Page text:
After more than six years of exploring the Red Planet, the Mars rover Spirit will rove no more. The robotic adventurer is mired in a sand bed, and NASA has officially given up on trying to extricate it.
While it will continue to operate as a “stationary research platform” for the time being, there’s no denying that the rover’s swashbuckling days are over. No longer will Spirit spot an interesting landmark in the distance and gamely trek towards it, with the possibility of a fresh scientific discovery around every corner and under every rock. This photo gallery is a well-deserved eulogy for Spirit, in which we’ll survey its travels and achievements.
In 2003, NASA’s Jet Propulsion Laboratory launched Spirit and its twin rover, Opportunity, on a three-month mission to investigate Martian terrain and atmosphere on opposite sides of the planet. The solar-powered rovers surpassed NASA’s wildest dreams, extending their missions by nearly 25 times their anticipated lengths.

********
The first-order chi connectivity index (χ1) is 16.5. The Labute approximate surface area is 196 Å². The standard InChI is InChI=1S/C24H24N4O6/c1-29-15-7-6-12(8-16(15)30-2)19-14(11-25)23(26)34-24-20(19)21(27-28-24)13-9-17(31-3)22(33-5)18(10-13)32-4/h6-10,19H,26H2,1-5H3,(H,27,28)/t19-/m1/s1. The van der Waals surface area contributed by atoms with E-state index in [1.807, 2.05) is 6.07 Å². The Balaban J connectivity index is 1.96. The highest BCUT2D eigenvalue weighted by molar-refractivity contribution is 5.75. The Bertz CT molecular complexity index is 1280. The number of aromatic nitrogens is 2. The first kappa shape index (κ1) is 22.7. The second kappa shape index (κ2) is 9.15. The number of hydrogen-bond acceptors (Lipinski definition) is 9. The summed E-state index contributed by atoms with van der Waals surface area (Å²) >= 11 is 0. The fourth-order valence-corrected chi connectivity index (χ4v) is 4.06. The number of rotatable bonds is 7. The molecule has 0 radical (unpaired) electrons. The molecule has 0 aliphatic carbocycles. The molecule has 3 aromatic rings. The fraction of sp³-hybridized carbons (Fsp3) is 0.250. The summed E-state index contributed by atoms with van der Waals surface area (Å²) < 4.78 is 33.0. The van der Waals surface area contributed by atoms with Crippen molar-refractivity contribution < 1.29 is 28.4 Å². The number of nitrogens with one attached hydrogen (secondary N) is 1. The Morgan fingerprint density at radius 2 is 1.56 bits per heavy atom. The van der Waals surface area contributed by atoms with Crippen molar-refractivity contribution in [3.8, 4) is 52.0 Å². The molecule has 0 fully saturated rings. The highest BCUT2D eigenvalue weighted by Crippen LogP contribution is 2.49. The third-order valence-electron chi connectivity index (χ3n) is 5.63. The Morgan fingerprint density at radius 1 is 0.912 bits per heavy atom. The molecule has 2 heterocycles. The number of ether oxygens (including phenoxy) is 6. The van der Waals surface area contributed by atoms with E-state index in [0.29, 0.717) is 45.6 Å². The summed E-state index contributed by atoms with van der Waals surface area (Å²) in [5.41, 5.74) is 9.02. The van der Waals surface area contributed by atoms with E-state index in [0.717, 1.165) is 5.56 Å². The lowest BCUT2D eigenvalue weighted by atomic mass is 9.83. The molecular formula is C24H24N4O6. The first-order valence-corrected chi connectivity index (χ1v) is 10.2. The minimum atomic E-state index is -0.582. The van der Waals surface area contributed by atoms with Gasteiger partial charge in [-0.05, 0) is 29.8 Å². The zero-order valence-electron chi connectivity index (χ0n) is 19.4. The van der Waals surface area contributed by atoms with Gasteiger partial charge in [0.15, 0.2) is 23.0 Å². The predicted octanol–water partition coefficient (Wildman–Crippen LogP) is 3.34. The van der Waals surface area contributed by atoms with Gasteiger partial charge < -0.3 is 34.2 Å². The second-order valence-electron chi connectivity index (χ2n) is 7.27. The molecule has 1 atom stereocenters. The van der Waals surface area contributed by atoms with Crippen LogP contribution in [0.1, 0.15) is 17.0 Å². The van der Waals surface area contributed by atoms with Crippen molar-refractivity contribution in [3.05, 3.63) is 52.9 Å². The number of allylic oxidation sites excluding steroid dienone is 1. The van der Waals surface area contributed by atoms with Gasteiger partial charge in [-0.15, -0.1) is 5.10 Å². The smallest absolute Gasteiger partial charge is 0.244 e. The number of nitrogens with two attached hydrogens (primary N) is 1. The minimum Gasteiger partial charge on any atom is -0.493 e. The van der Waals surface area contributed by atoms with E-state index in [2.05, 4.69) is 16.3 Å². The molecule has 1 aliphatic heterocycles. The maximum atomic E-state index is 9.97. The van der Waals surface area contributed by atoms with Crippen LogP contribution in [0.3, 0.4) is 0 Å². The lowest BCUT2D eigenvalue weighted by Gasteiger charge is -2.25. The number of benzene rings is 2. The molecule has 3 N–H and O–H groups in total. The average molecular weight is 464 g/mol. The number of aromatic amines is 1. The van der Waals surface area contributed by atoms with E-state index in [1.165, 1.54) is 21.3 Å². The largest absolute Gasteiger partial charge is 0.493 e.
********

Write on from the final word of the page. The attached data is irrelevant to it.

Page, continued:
Since landing on Mars in January 2004, Spirit has snapped more than 127,000 pictures. The robot probed beneath the worn surface of Mars, analyzing the microstructure of rocks and soil with a sophisticated array of instruments: spectrometers, microscopic imagers, and other tools. Spirit has also gathered strong evidence that water once flowed on the Martian surface, which could have created a hospitable environment for microbial life.
Spirit and its twin rover (which is still traveling on) will be replaced by more advanced machines that will roll onto the Martian soil in the coming decades. But Spirit will be remembered long after its operating system flickers off for good. Like a robotic Neil Armstrong, the rover has earned its place in the space explorers’ hall of heroes.
All text by Aline Reynolds. Image: NASA/JPL/Cornell